When my wife and I mourned the miscarriage of our child, we were not mourning the loss of “potential life.” Hope for a potential life is what we had when we dreamed and prayed for pregnancy; hope for the potential of an existing life is what we had during the pregnancy. When our pregnancy ended, we mourned the loss of a life, of an irreplaceable human person whose particular genetic composition will never be repeated.
Without a Christian framework, but with a strong sense of sin, seemingly minor wrongs and slights are seen as representative expressions of the injustices of society as a whole. But there is no one to grant absolution to the repentant, or to redeem the world from its fallen state. Each wrong is indelible, and so there is only sin and punishment. Forgiveness becomes impossible when every discrete wrong is bundled into a secularized version of original sin.
According to Rémi Brague, the dialectic of modernity results in a paradox. Man is both the conquering lord of nature and a part of nature to be controlled. His well-being is the purpose of the modern project, which simultaneously places his distinct dignity in doubt.
Tolkien not only imagined heroes, glory, and splendor for us, but depicted hope after ruin and tragedy.
Those who believe they are living in a created cosmos inhabit a different psychological world from those living after the death of God. Those whose identity is rooted in the divine order of existence are divided from those whose identity is self-created.
Facebook or Google taking over the world is a distant, speculative fear. Being harassed, humiliated, shunned and unemployed are immediate fears. We increasingly live in a digital panopticon ruled as much by mobs as by the overseers.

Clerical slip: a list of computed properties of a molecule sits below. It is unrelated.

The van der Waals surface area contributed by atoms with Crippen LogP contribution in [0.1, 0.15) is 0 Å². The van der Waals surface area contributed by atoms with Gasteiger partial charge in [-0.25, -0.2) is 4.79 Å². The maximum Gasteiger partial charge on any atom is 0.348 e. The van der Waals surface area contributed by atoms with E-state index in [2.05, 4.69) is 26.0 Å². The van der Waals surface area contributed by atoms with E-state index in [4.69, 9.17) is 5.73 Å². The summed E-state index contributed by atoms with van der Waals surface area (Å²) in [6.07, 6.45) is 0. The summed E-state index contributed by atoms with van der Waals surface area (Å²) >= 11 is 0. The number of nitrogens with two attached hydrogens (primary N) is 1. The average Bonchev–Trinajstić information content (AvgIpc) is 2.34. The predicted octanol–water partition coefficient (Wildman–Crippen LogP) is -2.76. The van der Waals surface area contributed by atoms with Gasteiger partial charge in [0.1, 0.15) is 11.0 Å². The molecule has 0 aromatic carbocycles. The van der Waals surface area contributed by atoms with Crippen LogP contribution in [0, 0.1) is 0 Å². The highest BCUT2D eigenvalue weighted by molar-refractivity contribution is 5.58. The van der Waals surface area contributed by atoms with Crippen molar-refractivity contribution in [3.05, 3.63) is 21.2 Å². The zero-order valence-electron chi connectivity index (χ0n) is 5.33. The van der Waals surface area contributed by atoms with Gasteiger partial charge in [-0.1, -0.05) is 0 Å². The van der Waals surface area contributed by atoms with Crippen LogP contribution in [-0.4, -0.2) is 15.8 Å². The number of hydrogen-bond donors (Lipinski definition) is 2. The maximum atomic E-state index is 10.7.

Because liberal Western democracies are ostensibly rooted in the theory of popular sovereignty, elite disdain for the people creates another legitimation crisis—one that many fail to recognize. It is not simply that the people have lost confidence in the elites and their governance, or that the elites struggle to speak for (and even to) the people. Disdain for the people also unmoors elite authority.
It is fashionable to mock as bland and boring the ordinary men and women living out their married lives together, but they are often engaged in a quest far more challenging and romantic than anything the bohemian libertine will attempt.
Americans increasingly identify with our consumption. When combined with political tribalism, the result is the increasing refusal to do business with members of other political or cultural groups. In the end, an identity based on consumption will only consume itself.